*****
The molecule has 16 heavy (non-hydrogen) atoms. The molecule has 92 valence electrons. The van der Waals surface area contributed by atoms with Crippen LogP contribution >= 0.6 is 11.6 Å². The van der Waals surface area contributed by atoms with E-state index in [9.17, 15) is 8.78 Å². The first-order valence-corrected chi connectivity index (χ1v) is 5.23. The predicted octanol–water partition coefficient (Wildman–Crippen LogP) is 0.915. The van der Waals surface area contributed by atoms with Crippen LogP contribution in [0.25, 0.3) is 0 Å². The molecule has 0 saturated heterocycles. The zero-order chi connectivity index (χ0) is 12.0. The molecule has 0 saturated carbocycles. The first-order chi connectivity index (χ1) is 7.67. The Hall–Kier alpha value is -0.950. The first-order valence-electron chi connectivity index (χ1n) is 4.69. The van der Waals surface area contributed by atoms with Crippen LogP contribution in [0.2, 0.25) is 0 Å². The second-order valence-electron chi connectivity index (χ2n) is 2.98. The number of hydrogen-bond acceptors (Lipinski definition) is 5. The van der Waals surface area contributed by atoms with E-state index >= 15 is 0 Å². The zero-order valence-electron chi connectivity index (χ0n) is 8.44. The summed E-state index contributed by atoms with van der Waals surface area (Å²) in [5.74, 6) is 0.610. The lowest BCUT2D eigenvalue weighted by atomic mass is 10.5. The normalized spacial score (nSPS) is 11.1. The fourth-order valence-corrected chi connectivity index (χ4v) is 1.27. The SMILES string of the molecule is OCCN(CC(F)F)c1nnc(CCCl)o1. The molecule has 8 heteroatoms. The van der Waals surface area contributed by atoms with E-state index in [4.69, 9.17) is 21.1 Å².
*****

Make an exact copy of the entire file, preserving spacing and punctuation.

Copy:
The molecule has 16 heavy (non-hydrogen) atoms. The molecule has 92 valence electrons. The van der Waals surface area contributed by atoms with Crippen LogP contribution >= 0.6 is 11.6 Å². The van der Waals surface area contributed by atoms with E-state index in [9.17, 15) is 8.78 Å². The first-order valence-corrected chi connectivity index (χ1v) is 5.23. The predicted octanol–water partition coefficient (Wildman–Crippen LogP) is 0.915. The van der Waals surface area contributed by atoms with Crippen LogP contribution in [0.25, 0.3) is 0 Å². The molecule has 0 saturated heterocycles. The zero-order chi connectivity index (χ0) is 12.0. The molecule has 0 saturated carbocycles. The first-order chi connectivity index (χ1) is 7.67. The Hall–Kier alpha value is -0.950. The first-order valence-electron chi connectivity index (χ1n) is 4.69. The van der Waals surface area contributed by atoms with Crippen LogP contribution in [0.2, 0.25) is 0 Å². The second-order valence-electron chi connectivity index (χ2n) is 2.98. The number of hydrogen-bond acceptors (Lipinski definition) is 5. The van der Waals surface area contributed by atoms with E-state index >= 15 is 0 Å². The zero-order valence-electron chi connectivity index (χ0n) is 8.44. The summed E-state index contributed by atoms with van der Waals surface area (Å²) in [5.74, 6) is 0.610. The lowest BCUT2D eigenvalue weighted by atomic mass is 10.5. The normalized spacial score (nSPS) is 11.1. The fourth-order valence-corrected chi connectivity index (χ4v) is 1.27. The SMILES string of the molecule is OCCN(CC(F)F)c1nnc(CCCl)o1. The molecule has 8 heteroatoms. The van der Waals surface area contributed by atoms with E-state index in [4.69, 9.17) is 21.1 Å².